Tuesday, February 20, 2007

Marriage and Procreation

A Washington State gay-rights group calling itself the Washington Defense of Marriage Alliance has taken an innovative approach to protesting that state's refusal to recognize same-sex marriage. Late last month, the organization successfully filed a petition for a ballot initiative that, if passed, would make procreation a requirement for legal marriage. As stated in the organization's press release, the measure would:

add the phrase, “who are capable of having children with one another” to the legal definition of marriage; require that couples married in Washington file proof of procreation within three years of the date of marriage or have their marriage automatically annulled; require that couples married out of state file proof of procreation within three years of the date of marriage or have their marriage classed as “unrecognized;” establish a process for filing proof of procreation; and make it a criminal act for people in an unrecognized marriage to receive marriage benefits.

The organization also has in the works two more ballot initiatives. One would prohibit married couples with children from divorcing or separating. The other would automatically confer married status on a couple that has a child. As the WDMA freely acknowledges, these are all idiotic proposals. Their point is to dramatize the hypocrisy of the argument---accepted by the Washington Supreme Court last July in Andersen v. King County ---that marriage can be restricted to straight couples because of the state's interest in child rearing. The WDMA states: "By getting the initiatives passed, we hope the Supreme Court will strike them down as unconstitutional and thus weaken Andersen itself."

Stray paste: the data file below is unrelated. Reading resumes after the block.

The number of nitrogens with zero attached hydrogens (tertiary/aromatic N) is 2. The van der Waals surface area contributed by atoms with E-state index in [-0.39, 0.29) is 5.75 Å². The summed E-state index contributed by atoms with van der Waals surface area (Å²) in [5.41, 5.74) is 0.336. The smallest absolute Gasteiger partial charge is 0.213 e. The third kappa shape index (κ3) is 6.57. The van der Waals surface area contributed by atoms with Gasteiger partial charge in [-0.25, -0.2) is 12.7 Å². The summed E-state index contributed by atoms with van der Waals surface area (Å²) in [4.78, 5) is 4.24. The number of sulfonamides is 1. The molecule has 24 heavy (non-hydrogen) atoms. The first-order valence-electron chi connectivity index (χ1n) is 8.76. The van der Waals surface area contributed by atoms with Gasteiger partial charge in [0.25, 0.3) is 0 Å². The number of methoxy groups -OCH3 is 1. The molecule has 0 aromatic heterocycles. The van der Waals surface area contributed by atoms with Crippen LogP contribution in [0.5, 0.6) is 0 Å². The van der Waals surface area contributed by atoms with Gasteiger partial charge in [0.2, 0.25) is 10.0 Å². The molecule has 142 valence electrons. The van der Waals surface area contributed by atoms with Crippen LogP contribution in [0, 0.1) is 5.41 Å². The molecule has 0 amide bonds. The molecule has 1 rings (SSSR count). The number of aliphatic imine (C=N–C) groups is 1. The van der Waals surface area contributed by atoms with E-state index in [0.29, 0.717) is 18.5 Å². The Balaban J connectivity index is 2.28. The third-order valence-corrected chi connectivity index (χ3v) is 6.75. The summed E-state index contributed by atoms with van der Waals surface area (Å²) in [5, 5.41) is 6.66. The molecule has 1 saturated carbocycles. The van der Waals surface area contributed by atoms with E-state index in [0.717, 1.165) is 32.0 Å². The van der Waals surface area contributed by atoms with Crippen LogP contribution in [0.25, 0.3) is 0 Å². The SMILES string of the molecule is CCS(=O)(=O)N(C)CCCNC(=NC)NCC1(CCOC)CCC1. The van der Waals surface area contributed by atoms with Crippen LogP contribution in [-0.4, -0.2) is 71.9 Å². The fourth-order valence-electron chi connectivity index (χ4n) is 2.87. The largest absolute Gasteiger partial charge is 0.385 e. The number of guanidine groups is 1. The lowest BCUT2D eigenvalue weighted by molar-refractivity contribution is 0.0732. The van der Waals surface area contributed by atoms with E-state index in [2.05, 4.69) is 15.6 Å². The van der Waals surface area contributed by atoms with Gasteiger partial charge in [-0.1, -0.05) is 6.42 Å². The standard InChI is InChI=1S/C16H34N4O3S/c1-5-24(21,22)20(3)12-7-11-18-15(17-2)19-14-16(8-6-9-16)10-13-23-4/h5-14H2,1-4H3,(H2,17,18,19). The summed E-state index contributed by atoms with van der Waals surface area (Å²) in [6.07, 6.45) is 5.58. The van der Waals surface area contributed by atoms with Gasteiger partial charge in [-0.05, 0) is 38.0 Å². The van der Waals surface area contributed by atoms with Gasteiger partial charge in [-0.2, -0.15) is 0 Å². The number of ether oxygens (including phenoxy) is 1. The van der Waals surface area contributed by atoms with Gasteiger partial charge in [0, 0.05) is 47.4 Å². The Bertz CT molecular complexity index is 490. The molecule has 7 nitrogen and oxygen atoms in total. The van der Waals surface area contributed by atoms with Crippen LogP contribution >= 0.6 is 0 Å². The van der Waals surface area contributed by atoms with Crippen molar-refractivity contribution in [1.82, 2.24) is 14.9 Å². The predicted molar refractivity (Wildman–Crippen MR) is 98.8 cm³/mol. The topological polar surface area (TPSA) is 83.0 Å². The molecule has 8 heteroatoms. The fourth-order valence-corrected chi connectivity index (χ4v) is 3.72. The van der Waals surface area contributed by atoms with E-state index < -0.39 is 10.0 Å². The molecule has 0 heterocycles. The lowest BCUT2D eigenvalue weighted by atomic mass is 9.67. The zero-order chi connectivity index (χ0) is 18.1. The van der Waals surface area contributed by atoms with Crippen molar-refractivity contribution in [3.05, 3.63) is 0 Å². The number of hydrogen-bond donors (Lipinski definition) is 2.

That's a nice idea, but there's no chance that the voters of Washington will actually pass the initiative. It's best seen as a means of focusing attention on the flaws in the argument accepted by the Andersen court.

However, the initiative does raise an intriguing possibility for inter-state manipulation of Supreme Court precedent. Experienced impact litigators know that timing often matters for a successful litigation strategy. If you want the Court to strike down abortion restrictions, it helps first to establish a precedent invalidating contraception prohibitions. Likewise, if the Court rejects the "protect the children" rationale for restricting marriage to procreative straight couples, it will have a harder time accepting that rationale as a basis for sustaining same-sex marriage bans. So suppose that the population in some state strongly opposed some law of type X, so much so that it is not enough for voters in that state simply not to have X-type laws, but that they pass a law of type Y, which is the reductio ad absurdum of X. Then, when someone successfully challenges Y, the precedent makes it that much easier to go after X. Care would have to be taken to avoid having the lawsuit against Y be deemed collusive, but we can imagine circumstances in which the strategy would work. For now, though, same-sex marriage bans are almost certainly not among them.